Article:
Coloring eggs is my favorite Easter tradition. My grandmother used to gather all the children in her home on Good Friday and she would let us decorate the already colored eggs, still warm from cooking. Then each of us would take some of the eggs home, select our favorites and keep them until Easter Sunday for the egg fight.
History of Coloring Eggs
There are many theories on how and why people started the tradition of coloring eggs for Easter and what those eggs, also called Paschal eggs represent in the Christian and pagan symbolic suites. Egg is one of the foods with an extensive symbolism in human culture and history, and the magical and ritual value has been ascribed to it since the ancient times. Nowadays, the most prominent holiday/season of the year when we still use eggs is in spring, during Easter festivities. In many cultures the bird eggs have been replaced with chocolate, wood Styrofoam, but the most basic symbolism stayed the same: the rebirth of the nature after winter. If you are interested in more in-depth information about the symbolism, meanings and use of eggs in human history, this blog is a great place.
In Eastern Europe, the strongest Easter/spring tradition is coloring the chicken eggs and having egg fights on Easter day. Nowadays there are easy to use and safe food colors in every imaginable shade, but in the old times natural ingredients were used. Here is how coloring eggs can be done with items you have around your home.
Coloring Eggs Red/Auburn the Natural Way
Eggs have traditionally been colored with onion peels for a deep red auburn shade. The final shade of the egg doesn’t depend much of the original color of the egg – both the white and the brown eggs will be intense red.
The basic recipe is here:
- Prepare a pot of water with a glug of vinegar in the water and saved onion peels – the more peels the better, as the color will be more intense
- Put the water on the stove on medium heat and add eggs.
- Cook until the eggs reach the desired shade – in general 30 minutes will be enough. You can check the shade by taking out an egg (with a spoon) and letting it dry.
- After the desired shade is achieved, take the eggs out to cool
- Gently rub the surface of the eggs with a cotton ball dipped in a bit of oil for a nice, shiny result. Rubbing too vigorously can remove the color!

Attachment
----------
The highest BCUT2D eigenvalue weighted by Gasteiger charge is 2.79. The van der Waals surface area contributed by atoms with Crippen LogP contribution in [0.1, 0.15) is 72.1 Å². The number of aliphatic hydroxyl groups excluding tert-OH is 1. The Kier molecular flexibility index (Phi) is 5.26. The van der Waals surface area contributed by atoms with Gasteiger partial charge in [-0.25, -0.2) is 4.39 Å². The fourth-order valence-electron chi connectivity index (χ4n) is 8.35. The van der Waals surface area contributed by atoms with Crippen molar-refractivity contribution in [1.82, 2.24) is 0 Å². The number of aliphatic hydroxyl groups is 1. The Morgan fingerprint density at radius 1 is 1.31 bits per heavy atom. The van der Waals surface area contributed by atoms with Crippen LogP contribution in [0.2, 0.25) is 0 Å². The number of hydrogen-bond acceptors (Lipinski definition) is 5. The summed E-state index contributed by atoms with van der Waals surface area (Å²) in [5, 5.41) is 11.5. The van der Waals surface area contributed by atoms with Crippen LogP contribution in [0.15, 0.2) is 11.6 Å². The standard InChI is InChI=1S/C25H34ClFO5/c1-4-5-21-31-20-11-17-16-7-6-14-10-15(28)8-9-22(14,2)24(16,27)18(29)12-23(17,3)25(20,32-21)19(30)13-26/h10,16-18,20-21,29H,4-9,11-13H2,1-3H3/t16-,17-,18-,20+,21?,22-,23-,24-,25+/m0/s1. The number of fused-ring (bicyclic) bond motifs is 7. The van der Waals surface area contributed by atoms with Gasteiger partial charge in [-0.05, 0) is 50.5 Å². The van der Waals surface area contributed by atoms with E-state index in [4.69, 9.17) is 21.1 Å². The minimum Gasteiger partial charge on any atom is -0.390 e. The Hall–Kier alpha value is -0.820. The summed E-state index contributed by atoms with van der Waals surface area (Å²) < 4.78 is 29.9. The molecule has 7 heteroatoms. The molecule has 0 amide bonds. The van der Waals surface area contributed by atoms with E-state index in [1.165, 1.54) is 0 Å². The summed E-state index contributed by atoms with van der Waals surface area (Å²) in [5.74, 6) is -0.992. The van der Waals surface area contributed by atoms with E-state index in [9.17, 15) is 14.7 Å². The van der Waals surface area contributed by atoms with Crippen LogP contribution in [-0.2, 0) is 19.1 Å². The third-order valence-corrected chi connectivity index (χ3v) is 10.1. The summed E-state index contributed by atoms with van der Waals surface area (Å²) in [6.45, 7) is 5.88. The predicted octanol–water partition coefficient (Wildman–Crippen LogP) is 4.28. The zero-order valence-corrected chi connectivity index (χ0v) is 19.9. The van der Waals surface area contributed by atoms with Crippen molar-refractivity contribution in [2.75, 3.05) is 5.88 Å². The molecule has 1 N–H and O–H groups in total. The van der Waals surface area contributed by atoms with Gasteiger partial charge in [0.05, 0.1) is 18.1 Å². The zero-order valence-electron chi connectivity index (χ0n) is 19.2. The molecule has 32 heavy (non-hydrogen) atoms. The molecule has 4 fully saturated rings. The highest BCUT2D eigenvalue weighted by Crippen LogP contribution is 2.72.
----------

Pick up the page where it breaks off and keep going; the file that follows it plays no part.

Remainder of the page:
Coloring Eggs in Other Natural Colors
The process for other colors is the same as for red – the eggs are cooked with the coloring ingredient until the desired shade is reached. It’s important to note that you need to take the egg out of the water and let it dry to see the final color.
Shades of violet
For light and dark violet use blueberries. Just cook the eggs in water with a cup of blueberries inside. The longer the eggs are cooked the more intense and dark the color will be, so you can play with the cooking time to achieve different shades. Both fresh and frozen blueberries can be used.
Use a spoonful of turmeric in the cooking water for yellow eggs. Please note that the color can fade a bit in the sun, so please leave the eggs out of the direct sunlight. Also, rub the oil for a shiny effect really gently so that the color doesn’t come off.
For blue eggs – use red cabbage. This method is a bit more time-consuming as the color takes a long time to get transmitted to the eggs. Cook red cabbage until the water becomes very dark, add vinegar and leave the boiled eggs in that water until you get the desired color intensity. The first few hours you will hardly notice any difference, so plan to leave the eggs overnight for a true blue color. This works on white shelled eggs. Important: the color is easily removed from wet eggs, so once you are happy with the shade of blue, take out the eggs very carefully and dry them without touching them much, so that the color remains even
A combination of red cabbage and turmeric will make the eggs green. Use the same method as for the blue eggs, just add turmeric to the water too. This method takes some time, just be patient.
Those colors are fail proof – I have managed to achieve the desired shades with them several times. You can see some of the results on the picture.
There are lots of tips on other colors on Internet, but I have never been able to get a pink color with beetroot and green with spinach. I will be testing new colors this year, so this post will be updated on Good Friday.